Tyrone Borough expected to revise residential repair permit requirements

Earlier this year, Tyrone Borough decided to “opt in” to the state’s Uniform Construction Code.
Now after months of discussion and a review of its options, borough council agreed on Monday night about which direction to take to enforce the code after legislators made revisions to it and Governor Ed Rendell signed those changes into law in July.
Several months ago, the borough passed an ordinance to enforce the UCC with an effective date of July 1, 2004. A new fee schedule was also adopted. The ordinance and new fee schedule replaced the ones in effect under the borough’s previous building code.
Then the legislature enacted the revisions after the new ordinance took effect in the borough.
Since Tyrone had a previous building code prior to the adoption of the UCC , the borough had the right under state law to chose one of three options in terms of enforcing the UCC for residential repairs. The revisions to the UCC signed into law in July did not affect the commercial part of the code.
Code Enforcement officer Tom Lang had briefed council and the public on the issue at previous meetings and explained he was using the borough’s pre-July 1 code for the issuing of residential permits for repairs and alterations. Under state law, the borough was allowed to revert to the old code. After the revisions to the UCC took effect in mid-July, Lang told council that he was enforcing residential repair and permit issues under the borough’s old code. However the new fee structure remained in effect.
He also explained the borough had three options on how to enforce the code regarding residential matters.
Under the first option, the borough could enforce the UCC using the revisions signed into law in July. Under the second option, the borough could use its pre-July 1 code for residential issues. That code did not require permits for work done on existing plumbing, electrical or mechanical systems. Finally the borough could adopt an ordinance which would require permits for residential repairs and alterations which would reflect the requirements of the UCC prior to the exemptions which the state agreed to allow in July. Under that option, permits and inspections would be required for plumbing, electrical and mechanical systems.
Mayor Patricia Stoner had asked council to come up with their opinions on the issue. The mayor said she and councilman Bill Fink were the only members of council to submit such recommendations.
In an Oct. 8, 2004 memo to council the mayor said she favored reverting back to the borough’s previous code (option two) with some changes. The mayor reiterated those ideas at Monday’s meeting and councilman Fink concurred with the recommendations.
The mayor suggested the following: no permits would be required for interior repairs and replacements; for example, kitchen cabinets and trim. She also recommended no permits be required for floor replacement and coverings, hot water tanks, plumbing and electrical work, exterior and interior painting, window and door replacements equal to the size of the ones being replaced, driveways, so long as the portion that encompasses the sidewalk is not black top and private sidewalks that are not adjacent to borough right-of-ways.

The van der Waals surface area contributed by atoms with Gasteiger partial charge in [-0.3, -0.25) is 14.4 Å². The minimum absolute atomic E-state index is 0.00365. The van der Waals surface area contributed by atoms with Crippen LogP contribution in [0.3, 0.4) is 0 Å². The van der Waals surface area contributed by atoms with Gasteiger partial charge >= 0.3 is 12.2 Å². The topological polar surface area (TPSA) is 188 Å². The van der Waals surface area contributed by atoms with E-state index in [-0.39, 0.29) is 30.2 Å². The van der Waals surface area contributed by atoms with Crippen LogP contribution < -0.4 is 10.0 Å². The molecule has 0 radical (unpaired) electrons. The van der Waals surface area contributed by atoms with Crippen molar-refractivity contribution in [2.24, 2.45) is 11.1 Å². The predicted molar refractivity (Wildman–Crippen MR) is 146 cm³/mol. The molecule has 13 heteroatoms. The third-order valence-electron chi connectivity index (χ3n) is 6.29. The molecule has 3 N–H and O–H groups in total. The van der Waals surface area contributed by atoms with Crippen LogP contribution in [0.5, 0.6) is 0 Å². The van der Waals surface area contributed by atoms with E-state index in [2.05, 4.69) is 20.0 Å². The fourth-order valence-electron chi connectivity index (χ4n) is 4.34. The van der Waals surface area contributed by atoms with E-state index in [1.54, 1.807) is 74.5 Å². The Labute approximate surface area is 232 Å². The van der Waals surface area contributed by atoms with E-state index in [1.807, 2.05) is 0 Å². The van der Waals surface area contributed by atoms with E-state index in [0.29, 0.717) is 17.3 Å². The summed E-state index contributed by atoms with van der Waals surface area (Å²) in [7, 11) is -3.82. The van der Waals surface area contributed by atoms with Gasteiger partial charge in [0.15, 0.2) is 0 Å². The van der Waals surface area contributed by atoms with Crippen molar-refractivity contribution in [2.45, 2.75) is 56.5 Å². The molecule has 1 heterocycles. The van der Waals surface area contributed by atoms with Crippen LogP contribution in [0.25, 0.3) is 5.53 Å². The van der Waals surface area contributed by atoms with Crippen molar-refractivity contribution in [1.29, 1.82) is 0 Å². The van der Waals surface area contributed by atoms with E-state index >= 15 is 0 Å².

The mayor recommended permits be required for roof replacement, exterior siding, porches and decks, railings and steps, public sidewalks, retaining walls over four feet in height, fences and new construction and accessory structures such as house additions, garages, sheds, car ports, etc.
The mayor also recommended the fee structure for residential repairs and alterations be rolled back to the ones in place under the pre-July 1 code.
In her memo, she said, “I do…think permitting is necessary if we are to maintain a certain standard within the borough. I think permits should be required for projects where inferior work could present safety issues, as well as open up our constituents to ‘scam artists.’ If we do not permit, we have no way of knowing who is in our borough and what they are doing, plus the fact that we need to be sure that people are in compliance with our zoning regulations.’’
Council voted by motion to have solicitor Larry Clapper prepare an ordinance to reflect the revisions recommended by the mayor.
Lang said he was informed by Clapper the changes would require an amendment to the ordinance which took effect July 1.
Lang also said for now, and at least until the end of the year, the borough will continue to use the fee structure which took effect this past summer as part of the borough’s decision to “opt in” to the UCC. He said very few people would be affected since there aren’t many permits issued this time of the year.
Council is expected to have the amended ordinance in time for adoption in December. The council usually reviews fee structures for the upcoming fiscal year in December as part of its budget process.
The borough is expected to approve reverting back to the fees under the old building code; the one in effect before July 1, 2004. The change would take effect on Jan. 1, 2005.
The fees for permits would revert to $10 for the first $1,000 of construction costs and $5 for every $1,000 thereafter.